Author(s): WilkinsonBerka JL, Jones D, Taylor G, Jaworski K, Kelly DJ,
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Abstract PURPOSE: To determine whether SB-267268, a nonpeptidic antagonist of the alpha(v)beta3 and alpha(v)beta5 integrins, attenuates angiogenesis in a murine model of retinopathy of prematurity (ROP) and alters the expression of vascular endothelial growth factor (VEGF) and its second receptor (VEGF-R2). METHODS: In receptor binding, SB-267268 exhibited nanomolar potency for human, monkey, and murine alpha(v)beta3 and alpha(v)beta5. SB-267268 inhibited the attachment of alpha(v)beta3-transfected HEK293 cells to microtiter plate wells precoated with RGD-containing matrix proteins, and vitronectin-mediated human and rat aortic smooth-muscle-cell migration. At postnatal day (P)12, C57BL/6 mice were exposed to 80\% oxygen for 7 days followed by 7 days in room air (angiogenic period). Between P12 and P17, ROP mice were administered sterile saline (vehicle intraperitoneal [i.p.]) or SB-267268 (60 mg/kg bi-daily, i.p.). Shams were exposed to room air from P0 and administered either vehicle or SB-267268 during P12 to 17. In at least 3 randomly chosen paraffin sections from each eye, the number of blood vessel profiles in the inner retina were counted. In situ hybridization for VEGF and VEGFR-2 was performed on at least 8 randomly chosen paraffin sections from each eye. RESULTS: SB-267268 reduced pathologic angiogenesis in ROP mice by approximately 50\% and had no effect on developmental retinal angiogenesis in shams. Both VEGF and VEGFR-2 mRNA were upregulated in the inner retina of ROP mice and reduced with SB-267268. CONCLUSIONS: Nonpeptidic inhibition of alpha(v)beta3 and alpha(v)beta5 integrins is effective in ROP and may be a suitable anti-angiogenic therapy for other ischemic retinal pathologies.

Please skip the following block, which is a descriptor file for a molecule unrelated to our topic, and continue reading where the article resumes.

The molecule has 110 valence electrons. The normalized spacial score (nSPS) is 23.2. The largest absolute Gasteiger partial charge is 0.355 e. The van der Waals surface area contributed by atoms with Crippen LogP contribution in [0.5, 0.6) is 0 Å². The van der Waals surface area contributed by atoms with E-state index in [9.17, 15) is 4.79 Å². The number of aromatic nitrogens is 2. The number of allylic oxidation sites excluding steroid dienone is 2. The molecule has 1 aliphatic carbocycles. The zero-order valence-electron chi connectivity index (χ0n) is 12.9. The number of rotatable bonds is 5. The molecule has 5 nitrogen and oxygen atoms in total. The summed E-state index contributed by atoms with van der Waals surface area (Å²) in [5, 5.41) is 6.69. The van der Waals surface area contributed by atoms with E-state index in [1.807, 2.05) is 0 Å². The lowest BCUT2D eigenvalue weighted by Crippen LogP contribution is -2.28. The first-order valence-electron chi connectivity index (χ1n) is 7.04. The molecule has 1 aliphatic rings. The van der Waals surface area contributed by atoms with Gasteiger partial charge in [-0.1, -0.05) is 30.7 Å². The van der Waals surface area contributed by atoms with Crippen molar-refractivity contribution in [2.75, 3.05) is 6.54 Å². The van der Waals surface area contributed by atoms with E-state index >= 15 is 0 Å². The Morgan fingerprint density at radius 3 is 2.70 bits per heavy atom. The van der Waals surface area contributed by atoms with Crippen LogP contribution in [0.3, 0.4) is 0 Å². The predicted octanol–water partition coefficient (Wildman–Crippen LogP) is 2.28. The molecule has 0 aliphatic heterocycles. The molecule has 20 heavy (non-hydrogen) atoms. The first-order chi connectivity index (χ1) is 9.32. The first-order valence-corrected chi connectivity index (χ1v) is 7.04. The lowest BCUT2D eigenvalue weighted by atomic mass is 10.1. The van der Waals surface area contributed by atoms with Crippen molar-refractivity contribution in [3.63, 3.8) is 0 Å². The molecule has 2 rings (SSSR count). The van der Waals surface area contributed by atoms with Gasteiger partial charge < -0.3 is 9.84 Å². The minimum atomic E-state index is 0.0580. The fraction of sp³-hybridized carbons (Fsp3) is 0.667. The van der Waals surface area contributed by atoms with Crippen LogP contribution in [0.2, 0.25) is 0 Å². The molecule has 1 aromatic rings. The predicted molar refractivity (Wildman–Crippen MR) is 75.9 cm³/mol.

This article was published in Invest Ophthalmol Vis Sci
and referenced in Journal of Molecular and Genetic Medicine